Mentally, her DNF at the Trials was tough to take as well. After running the 5,000 at the Olympics in 2012 and the 10,000 in 2016, making the marathon team in 2020 seemed a natural progression. Instead, Huddle had to deal with a double blow — falling short in the marathon and having to wait an extra year for a chance to redeem herself on the track.
“That was hard, because I kept thinking, if you had made the team, you’d be a lot less anxious right now,” Huddle says. “Because you’d just know you’re on the Olympic team, no matter what happens.”
Huddle’s path to Tokyo 2021 resumed on August 22nd with her first race since the Trials, a low-key 3,000 in Providence (she ran 8:59). She took another step forward a week ago, running 15:20 for 5,000 to win the Labor Day Showdown in Newton, Mass.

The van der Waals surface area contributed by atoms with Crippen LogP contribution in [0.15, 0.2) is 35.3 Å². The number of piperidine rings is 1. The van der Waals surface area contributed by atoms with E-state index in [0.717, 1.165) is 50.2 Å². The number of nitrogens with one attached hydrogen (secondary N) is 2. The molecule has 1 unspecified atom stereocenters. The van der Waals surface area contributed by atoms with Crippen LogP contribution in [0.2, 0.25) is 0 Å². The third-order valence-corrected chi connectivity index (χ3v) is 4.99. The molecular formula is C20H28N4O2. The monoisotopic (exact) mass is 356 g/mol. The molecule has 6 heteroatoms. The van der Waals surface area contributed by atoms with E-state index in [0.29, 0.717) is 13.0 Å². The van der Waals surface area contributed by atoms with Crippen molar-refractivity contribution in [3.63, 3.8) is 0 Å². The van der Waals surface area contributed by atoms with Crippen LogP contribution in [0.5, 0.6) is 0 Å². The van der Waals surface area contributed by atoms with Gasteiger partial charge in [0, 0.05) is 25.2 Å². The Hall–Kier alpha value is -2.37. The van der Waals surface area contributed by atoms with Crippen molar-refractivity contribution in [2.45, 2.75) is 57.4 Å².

Undoubtedly one of the favorites to make the Olympic team at 10,000 meters, Huddle will enter next year’s Trials as the five-time defending US 10,000 champion. Additionally, she currently one of just three Americans with the 31:25 Olympic standard in that event (Emily Sisson and Marielle Hall are the others). But Huddle is not taking her spot in Tokyo for granted, and for good reason. Hall beat Huddle at Worlds last year; Sisson was only five seconds back. Hall’s Bowerman Track Club teammate Emily Infeld beat Huddle to finish 6th at Worlds in 2017, and while Infeld is prone to injuries, she did run 14:51 for 5,000 in February. Kellyn Taylor just ran 31:07.